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Coaching search continues

Former G-Men teammates Jay Chadwell (right) and Daniel Oliver watch campers take part in a 3-on-3 competition during the 2015 G-Men basketball camp. Chadwell had been in the running to become the next G-Men head coach but it fell through.

Jay Chadwell, right, poses with Georgetown Athletics Director Mike Jennings upon Chadwell receiving his hall of fame plaque.

GEORGETOWN — With a little more than five weeks until the start of the 2015/2016 school year, Georgetown High School remains without a head basketball coach.

Following a season where a senior-laden G-Men squad finished as Southwest District runners-up, legendary Georgetown head coach Jerry Underwood stepped down from the position.

While Underwood’s resignation was received with sadness and well-wishes, it also opened up an opportunity for up and coming coaches. After a two-month search, Underwood thought he had his successor – Jay Chadwell.

Appointing Chadwell as the team’s head coach seemed like a no-brainer. Chadwell is intrinsically linked to Georgetown, having led the G-Men to their only state title during a magical 26-0 season in 2006/2007, and as a point guard, Underwood often called him his “coach on the floor.” Last February, Chadwell was inducted into the Georgetown Athletics Hall of Fame.

Having recently graduated from Defiance College with a masters degree in marketing and communications, Chadwell was looking for work and the stars seemed to be aligned for him to return to Georgetown.

But there was a catch. No teaching positions were available.

“I never thought in a million years I would be sitting at Georgetown thinking, ‘I can’t find a basketball coach’,” Georgetown Superintendent Chris Burrows said.

Burrows confirmed that Chadwell had been the favorite to receive the position, but Burrows was unable to make a recommendation to the Georgetown Exempted Village Schools Board of Education because the school couldn’t offer Chadwell a full-time position.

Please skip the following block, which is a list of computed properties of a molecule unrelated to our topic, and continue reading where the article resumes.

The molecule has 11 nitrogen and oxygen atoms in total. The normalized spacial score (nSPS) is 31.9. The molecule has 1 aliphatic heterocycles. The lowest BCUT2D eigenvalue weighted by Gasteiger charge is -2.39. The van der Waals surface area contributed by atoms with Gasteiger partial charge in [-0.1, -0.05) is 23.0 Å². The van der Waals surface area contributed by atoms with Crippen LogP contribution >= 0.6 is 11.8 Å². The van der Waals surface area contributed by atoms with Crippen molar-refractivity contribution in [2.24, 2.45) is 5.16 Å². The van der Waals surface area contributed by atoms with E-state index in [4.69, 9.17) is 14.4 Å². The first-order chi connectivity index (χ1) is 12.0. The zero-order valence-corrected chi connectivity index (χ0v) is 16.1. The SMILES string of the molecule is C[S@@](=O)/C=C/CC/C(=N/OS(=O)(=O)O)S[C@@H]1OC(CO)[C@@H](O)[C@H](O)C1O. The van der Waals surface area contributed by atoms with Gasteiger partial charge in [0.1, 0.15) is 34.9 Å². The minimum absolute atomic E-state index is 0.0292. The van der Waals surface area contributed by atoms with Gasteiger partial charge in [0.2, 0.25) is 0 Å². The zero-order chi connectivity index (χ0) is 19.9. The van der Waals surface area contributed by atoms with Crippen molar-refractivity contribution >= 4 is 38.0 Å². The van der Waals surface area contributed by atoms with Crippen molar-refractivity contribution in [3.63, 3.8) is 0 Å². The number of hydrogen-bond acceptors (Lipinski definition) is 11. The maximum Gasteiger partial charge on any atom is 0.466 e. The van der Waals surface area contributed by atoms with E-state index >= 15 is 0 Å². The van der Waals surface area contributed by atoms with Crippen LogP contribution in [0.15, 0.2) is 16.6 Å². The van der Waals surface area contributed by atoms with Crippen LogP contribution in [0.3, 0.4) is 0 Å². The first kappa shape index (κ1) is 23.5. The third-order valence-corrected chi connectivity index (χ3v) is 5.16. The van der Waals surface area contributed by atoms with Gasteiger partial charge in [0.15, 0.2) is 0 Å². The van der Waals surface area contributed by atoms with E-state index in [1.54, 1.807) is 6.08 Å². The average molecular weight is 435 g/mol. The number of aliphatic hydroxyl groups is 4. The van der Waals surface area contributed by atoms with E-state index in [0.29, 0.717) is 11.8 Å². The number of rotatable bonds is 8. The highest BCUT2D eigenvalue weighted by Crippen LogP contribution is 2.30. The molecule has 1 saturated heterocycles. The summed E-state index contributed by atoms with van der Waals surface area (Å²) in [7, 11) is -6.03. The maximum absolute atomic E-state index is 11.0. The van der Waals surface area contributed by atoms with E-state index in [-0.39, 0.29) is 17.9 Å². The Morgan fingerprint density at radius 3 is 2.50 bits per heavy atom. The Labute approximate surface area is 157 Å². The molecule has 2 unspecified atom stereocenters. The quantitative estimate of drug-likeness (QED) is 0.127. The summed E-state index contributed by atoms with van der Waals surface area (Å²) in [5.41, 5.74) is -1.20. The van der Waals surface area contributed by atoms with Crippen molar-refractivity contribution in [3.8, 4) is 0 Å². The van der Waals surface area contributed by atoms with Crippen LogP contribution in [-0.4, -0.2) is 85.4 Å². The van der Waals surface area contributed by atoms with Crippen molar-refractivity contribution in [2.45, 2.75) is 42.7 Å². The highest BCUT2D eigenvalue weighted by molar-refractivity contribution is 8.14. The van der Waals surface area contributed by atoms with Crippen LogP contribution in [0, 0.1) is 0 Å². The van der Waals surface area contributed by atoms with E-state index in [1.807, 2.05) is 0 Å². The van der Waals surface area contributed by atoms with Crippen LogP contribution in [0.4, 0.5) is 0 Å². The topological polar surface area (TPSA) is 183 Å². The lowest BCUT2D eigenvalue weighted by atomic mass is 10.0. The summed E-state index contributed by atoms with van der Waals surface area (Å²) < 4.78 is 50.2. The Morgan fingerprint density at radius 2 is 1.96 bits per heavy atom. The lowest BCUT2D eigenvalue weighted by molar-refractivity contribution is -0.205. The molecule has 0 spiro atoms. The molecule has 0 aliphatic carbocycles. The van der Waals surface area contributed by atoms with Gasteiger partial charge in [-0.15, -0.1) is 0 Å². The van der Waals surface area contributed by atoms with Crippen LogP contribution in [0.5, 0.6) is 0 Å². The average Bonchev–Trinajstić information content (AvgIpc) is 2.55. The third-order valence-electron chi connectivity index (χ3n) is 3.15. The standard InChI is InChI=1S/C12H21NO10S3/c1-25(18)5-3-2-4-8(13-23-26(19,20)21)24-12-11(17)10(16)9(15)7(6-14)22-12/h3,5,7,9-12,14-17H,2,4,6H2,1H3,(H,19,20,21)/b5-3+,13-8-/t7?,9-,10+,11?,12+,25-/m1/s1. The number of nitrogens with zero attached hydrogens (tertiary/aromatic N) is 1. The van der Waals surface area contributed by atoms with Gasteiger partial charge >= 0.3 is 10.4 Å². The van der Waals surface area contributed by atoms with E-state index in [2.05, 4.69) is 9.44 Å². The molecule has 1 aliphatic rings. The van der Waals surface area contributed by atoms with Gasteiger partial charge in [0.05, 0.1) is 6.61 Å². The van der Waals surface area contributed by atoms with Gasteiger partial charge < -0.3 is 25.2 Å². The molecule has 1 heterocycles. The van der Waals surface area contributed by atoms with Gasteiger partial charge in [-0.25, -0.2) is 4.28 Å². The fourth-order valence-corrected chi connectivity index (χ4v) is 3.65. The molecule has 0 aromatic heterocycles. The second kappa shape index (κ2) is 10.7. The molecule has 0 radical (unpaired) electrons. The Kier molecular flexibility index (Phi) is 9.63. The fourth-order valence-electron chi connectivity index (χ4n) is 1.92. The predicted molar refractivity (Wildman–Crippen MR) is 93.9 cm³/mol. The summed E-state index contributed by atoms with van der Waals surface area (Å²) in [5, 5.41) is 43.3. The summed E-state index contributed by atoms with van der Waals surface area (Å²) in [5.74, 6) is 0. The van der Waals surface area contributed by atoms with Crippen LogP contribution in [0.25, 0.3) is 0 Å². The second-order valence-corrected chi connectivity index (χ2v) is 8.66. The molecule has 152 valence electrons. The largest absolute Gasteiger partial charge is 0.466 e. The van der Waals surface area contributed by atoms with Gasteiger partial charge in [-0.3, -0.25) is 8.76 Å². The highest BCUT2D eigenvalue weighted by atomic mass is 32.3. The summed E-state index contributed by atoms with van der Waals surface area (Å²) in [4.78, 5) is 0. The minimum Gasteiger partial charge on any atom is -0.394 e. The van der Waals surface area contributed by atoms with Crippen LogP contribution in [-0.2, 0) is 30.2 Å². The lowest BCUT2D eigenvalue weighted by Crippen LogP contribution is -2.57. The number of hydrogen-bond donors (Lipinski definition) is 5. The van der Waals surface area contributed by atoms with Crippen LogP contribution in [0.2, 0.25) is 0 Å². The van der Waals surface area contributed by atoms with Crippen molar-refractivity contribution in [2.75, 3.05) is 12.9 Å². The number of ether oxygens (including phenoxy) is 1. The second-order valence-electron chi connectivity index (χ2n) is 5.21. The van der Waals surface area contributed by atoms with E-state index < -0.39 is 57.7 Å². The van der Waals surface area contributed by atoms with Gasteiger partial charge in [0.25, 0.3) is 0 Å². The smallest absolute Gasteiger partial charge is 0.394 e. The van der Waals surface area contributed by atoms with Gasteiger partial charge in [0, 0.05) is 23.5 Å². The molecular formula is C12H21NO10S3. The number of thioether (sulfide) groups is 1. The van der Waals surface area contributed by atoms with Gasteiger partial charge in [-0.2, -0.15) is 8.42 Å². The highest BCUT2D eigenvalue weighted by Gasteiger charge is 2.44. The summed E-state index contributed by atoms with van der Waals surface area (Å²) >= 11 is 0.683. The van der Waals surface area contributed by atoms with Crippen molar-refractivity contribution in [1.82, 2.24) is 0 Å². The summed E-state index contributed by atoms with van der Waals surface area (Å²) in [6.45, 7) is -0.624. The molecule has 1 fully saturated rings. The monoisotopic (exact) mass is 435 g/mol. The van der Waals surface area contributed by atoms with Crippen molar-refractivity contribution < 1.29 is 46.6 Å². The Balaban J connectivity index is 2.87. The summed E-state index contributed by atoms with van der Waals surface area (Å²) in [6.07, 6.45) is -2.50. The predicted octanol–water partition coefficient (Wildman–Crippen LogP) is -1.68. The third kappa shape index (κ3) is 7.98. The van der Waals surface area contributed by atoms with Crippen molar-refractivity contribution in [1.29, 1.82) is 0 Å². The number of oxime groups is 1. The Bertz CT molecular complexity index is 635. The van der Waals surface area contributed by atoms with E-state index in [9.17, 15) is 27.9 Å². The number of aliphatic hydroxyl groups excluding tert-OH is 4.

With coaching salaries at around $4,500 per sport coached, a full-time job is necessary to be able to earn a living.

Burrows said that there had been a possible partnership between the Brown County juvenile court and Georgetown’s school district, but the job opportunity involved never came to fruition. The News Democrat was unable to independently confirm that the juvenile court was looking to open a job in the Georgetown school system.

With that job off the table, Chadwell’s chances of landing the position dried up.

“It was just unfortunate,” Chadwell said. “Some things we thought were in place didn’t go that way. I thought once (the alleged job fell through) it was the right thing to do to step away. The most important thing is the kids and to get the right guy in there.

“When we thought it was going to be me that’s when I stepped in and when we found out it wasn’t going to be me I thought it was the right move to step away.”

Chadwell led the annual summer G-Men basketball camp, and Burrows confirmed that Chadwell would be paid for his work.

But moving forward, Burrows seems frustrated by the situation.

“It’s just a shame all the way around,” Burrows said. “We’ll get through it. But just like in any position, I refuse to hire just to hire.”

“If we have to wait, we’ll wait. If we have to be creative, we’ll be creative, and move forward.”

Burrows said that he may have more information following the July 16 board of education meeting.

Chadwell said that he was grateful for the opportunity to coach this summer and appreciated having been recommended as the G-Men’s potential next coach.

“I would like to thank Chris Burrows, Jerry Underwood, and Mike Jennings for giving me the opportunity,” Chadwell said. “It was very much appreciated and I wish it would have worked out better.”

Per Ohio High School Athletic Association guidelines, Oct. 30 is the first day that the G-Men can begin practicing, with scrimmages beginning on Nov. 20 and the season starting on Nov. 27.

The G-Men open up their regular season on Dec. 1 at home against Fairfield-Leesburg.

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